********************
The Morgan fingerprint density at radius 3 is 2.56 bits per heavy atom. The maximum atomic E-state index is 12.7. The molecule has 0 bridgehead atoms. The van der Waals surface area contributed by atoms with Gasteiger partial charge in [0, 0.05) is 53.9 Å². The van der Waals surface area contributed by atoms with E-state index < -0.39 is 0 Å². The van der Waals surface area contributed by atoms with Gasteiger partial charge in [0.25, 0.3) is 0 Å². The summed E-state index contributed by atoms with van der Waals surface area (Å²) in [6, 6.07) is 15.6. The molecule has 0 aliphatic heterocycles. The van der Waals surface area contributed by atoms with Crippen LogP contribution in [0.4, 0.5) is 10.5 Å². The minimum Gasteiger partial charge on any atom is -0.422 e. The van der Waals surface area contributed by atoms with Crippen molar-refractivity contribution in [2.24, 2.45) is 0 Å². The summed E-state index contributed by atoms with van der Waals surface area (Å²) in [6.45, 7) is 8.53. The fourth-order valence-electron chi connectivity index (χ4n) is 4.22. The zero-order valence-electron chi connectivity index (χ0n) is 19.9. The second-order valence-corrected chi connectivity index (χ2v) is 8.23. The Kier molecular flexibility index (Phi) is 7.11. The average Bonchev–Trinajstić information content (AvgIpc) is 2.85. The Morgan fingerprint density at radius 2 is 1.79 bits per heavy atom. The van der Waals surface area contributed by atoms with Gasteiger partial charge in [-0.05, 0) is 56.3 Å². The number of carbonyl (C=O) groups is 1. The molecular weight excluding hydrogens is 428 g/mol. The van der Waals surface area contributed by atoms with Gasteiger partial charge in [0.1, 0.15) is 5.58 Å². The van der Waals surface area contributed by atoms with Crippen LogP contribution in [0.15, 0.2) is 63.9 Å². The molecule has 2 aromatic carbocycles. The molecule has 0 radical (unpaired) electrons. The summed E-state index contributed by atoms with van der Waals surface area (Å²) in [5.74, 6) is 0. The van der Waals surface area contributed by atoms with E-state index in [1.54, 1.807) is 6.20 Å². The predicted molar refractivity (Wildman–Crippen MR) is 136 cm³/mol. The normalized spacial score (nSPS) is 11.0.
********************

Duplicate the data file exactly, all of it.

The Morgan fingerprint density at radius 3 is 2.56 bits per heavy atom. The maximum atomic E-state index is 12.7. The molecule has 0 bridgehead atoms. The van der Waals surface area contributed by atoms with Gasteiger partial charge in [0, 0.05) is 53.9 Å². The van der Waals surface area contributed by atoms with E-state index < -0.39 is 0 Å². The van der Waals surface area contributed by atoms with Gasteiger partial charge in [0.25, 0.3) is 0 Å². The summed E-state index contributed by atoms with van der Waals surface area (Å²) in [6, 6.07) is 15.6. The molecule has 0 aliphatic heterocycles. The van der Waals surface area contributed by atoms with Crippen LogP contribution in [0.4, 0.5) is 10.5 Å². The minimum Gasteiger partial charge on any atom is -0.422 e. The van der Waals surface area contributed by atoms with Crippen molar-refractivity contribution in [2.24, 2.45) is 0 Å². The summed E-state index contributed by atoms with van der Waals surface area (Å²) in [6.45, 7) is 8.53. The fourth-order valence-electron chi connectivity index (χ4n) is 4.22. The zero-order valence-electron chi connectivity index (χ0n) is 19.9. The second-order valence-corrected chi connectivity index (χ2v) is 8.23. The Kier molecular flexibility index (Phi) is 7.11. The average Bonchev–Trinajstić information content (AvgIpc) is 2.85. The Morgan fingerprint density at radius 2 is 1.79 bits per heavy atom. The van der Waals surface area contributed by atoms with Gasteiger partial charge in [-0.05, 0) is 56.3 Å². The number of carbonyl (C=O) groups is 1. The molecular weight excluding hydrogens is 428 g/mol. The van der Waals surface area contributed by atoms with Gasteiger partial charge in [0.1, 0.15) is 5.58 Å². The van der Waals surface area contributed by atoms with Crippen LogP contribution in [0.15, 0.2) is 63.9 Å². The molecule has 2 aromatic carbocycles. The molecule has 0 radical (unpaired) electrons. The summed E-state index contributed by atoms with van der Waals surface area (Å²) in [5.74, 6) is 0. The van der Waals surface area contributed by atoms with E-state index in [1.54, 1.807) is 6.20 Å². The predicted molar refractivity (Wildman–Crippen MR) is 136 cm³/mol. The normalized spacial score (nSPS) is 11.0.